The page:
Another Nardagani Student Success Story By Karen Bossick

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The letter “O” bewildered Kayman Clark, making reading a struggle.

Sometimes, people sounded it one way; sometimes, another. Which was it?

The mystery was solved for the 15-year-old redhead last summer when he joined 11 other high school, middle school and elementary school students in the Nardagani reading program.

In four hour-long lessons, Clark learned how to figure out the “O” sounds, along with other letters that had given him trouble. He rapidly progressed from being three grades behind in reading to catching up with his classmates.

“I really liked the reading program. It helped me figure out what different letter combinations like ‘ou’ sound like. It also helped my reading,” said Clark, whose new reading prowess helped him secure a job at his hometown supermarket.

Of the 26 letters that make up the English alphabet, only 12 letters play fair, said Narda Pitkethly, who devised the Nardagani reading program. That is, they make only one sound.

Fourteen letters, such as “a,” “c,” and “d” do not play fair. They make more than one sound. “o,” for instance, makes seven different sounds.

An example: Sound out the “o” in “dog,” “toe,” “Monday,” “owl,” “spoon,” “once” and “foot.”

Narda devised her reading program to offer a way to navigate through the confusion for the 42 million Americans who struggle to read, including her own daughter.

She based her program on the Japanese Hiragana system of symbols, which was developed hundreds of years ago. That system has helped Japan achieve one of the highest literacy rates in the world. And it has helped foreigners learn to read Japanese easily.

Narda learned to read Japanese in one week using that method while residing on a Japanese island where no one spoke English.

“I had gone there on vacation, but I decided to stay and work for a while,” she said. “I knew I had to learn Japanese and I ended up learning Japanese in one week using a code created 200 years before. I thought, ‘This is crazy! How is it I can learn a foreign language in one week when so many back home couldn’t learn to read English–their own language!’”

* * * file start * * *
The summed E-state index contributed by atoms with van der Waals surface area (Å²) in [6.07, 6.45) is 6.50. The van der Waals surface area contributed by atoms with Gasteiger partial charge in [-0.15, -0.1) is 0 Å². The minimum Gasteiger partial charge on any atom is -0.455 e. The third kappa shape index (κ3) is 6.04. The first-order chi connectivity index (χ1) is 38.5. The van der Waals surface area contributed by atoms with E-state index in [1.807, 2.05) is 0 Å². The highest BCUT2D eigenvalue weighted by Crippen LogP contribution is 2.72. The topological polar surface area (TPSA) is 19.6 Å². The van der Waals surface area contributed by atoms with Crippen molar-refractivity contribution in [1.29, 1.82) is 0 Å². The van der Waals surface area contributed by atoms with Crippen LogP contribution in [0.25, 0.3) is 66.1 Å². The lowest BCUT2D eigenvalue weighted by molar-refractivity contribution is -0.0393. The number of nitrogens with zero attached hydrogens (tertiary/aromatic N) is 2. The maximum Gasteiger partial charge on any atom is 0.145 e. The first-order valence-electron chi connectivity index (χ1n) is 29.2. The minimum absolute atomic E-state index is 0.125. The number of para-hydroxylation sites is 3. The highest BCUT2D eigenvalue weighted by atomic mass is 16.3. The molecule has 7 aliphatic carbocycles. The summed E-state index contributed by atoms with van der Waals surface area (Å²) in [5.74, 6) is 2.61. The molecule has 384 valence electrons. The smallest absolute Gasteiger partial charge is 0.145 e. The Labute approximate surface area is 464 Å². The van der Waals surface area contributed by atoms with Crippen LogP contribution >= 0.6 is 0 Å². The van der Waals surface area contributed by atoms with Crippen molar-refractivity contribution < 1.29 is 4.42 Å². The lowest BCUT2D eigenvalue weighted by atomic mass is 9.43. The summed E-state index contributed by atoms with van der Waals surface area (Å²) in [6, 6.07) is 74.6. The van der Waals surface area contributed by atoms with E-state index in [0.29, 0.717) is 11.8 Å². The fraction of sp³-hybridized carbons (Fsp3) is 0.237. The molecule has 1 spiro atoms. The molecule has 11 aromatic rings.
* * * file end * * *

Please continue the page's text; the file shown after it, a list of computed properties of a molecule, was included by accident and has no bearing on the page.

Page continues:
Narda has taken her program into jails where many of the inmates could not even read instructions on medication bottles. And she’s gotten the endorsement of State Department of Education officials for her success in teaching the system to schoolchildren, some of whom teachers said would never be able to read.

The program resembles a game with flashcards, Bingo games and an easy-to-use workbook that includes interesting stories and delightful illustrations.

“Kayman and the other students came the first day of summer vacation and every one of them was muttering, ‘Oh, gol, we’ve got to do a special reading program. Within 15 minutes, they were saying, ‘Wow! This is unlike anything we’ve seen. Wow! This is fun,’” Narda recalled.

“It eliminates the need for people to memorize 244 letter combinations to decipher the 38 sounds that make up the English language. Eventually, students are able to read English without the symbols.”

Usually, Narda said, she finds that inability to read has nothing to do with intelligence. Most of the students she engages are bright kids who just can’t figure out letters. Their brain shuts down and says, “Forget about it.” The symbols help them understand, Narda said.

“This works for kids when traditional ways of learning to read don’t work,” she added. “I worked with one autistic child who couldn’t read a word. Now, he’s the best reader in his classroom.”

Themefully